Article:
The watery mixture of secretions from the salivary and oral mucous glands that lubricates chewed food, moistens the oral walls, and contains ptyalin.
The American Heritage®
(Life Sciences & Allied Applications / Physiology) the secretion of salivary glands, consisting of a clear usually slightly acid aqueous fluid of variable composition. It moistens the oral cavity, prepares food for swallowing, and initiates the process of digestion Related adj sialoid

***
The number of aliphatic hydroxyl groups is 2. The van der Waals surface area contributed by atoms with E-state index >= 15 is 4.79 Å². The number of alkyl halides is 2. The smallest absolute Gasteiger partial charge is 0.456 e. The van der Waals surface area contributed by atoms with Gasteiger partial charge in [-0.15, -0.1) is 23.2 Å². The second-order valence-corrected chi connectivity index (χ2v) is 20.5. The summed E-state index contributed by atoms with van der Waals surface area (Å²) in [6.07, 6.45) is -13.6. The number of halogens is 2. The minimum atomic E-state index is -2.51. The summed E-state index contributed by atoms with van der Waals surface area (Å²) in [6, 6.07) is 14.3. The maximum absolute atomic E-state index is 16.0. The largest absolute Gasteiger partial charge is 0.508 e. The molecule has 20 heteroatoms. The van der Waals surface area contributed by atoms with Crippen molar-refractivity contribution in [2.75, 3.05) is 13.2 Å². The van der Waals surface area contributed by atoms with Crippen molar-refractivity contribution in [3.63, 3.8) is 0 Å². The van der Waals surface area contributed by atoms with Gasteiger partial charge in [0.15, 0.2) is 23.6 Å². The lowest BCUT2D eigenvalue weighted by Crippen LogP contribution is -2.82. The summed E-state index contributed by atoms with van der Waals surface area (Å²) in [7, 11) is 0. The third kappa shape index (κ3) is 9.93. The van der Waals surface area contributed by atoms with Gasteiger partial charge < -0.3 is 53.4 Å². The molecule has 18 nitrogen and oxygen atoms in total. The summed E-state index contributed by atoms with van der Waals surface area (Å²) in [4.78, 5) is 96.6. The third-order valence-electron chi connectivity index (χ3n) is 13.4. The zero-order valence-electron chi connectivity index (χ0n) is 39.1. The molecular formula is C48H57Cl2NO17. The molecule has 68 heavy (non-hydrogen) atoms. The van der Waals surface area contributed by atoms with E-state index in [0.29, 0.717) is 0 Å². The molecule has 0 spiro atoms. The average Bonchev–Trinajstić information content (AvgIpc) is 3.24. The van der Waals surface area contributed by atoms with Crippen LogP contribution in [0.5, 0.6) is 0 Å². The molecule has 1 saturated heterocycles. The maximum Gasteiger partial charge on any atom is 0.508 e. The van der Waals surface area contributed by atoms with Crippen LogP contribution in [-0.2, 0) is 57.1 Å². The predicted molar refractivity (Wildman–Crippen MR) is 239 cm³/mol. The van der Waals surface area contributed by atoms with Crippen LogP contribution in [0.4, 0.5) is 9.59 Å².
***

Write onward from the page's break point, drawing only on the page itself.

[from Latin, of obscure origin]
salivary [səˈlaɪvərɪ ˈsælɪvərɪ] adj
The watery fluid that is secreted into the mouth by the salivary glands. In many animals, including humans, it contains the enzyme amylase, which breaks down carbohydrates. Saliva also contains mucus, which lubricates food for swallowing, and various proteins and mineral salts. Some special chemicals occur in the saliva of other animals, such as anticoagulants in the saliva of mosquitoes.
The American Heritage® Science Dictionary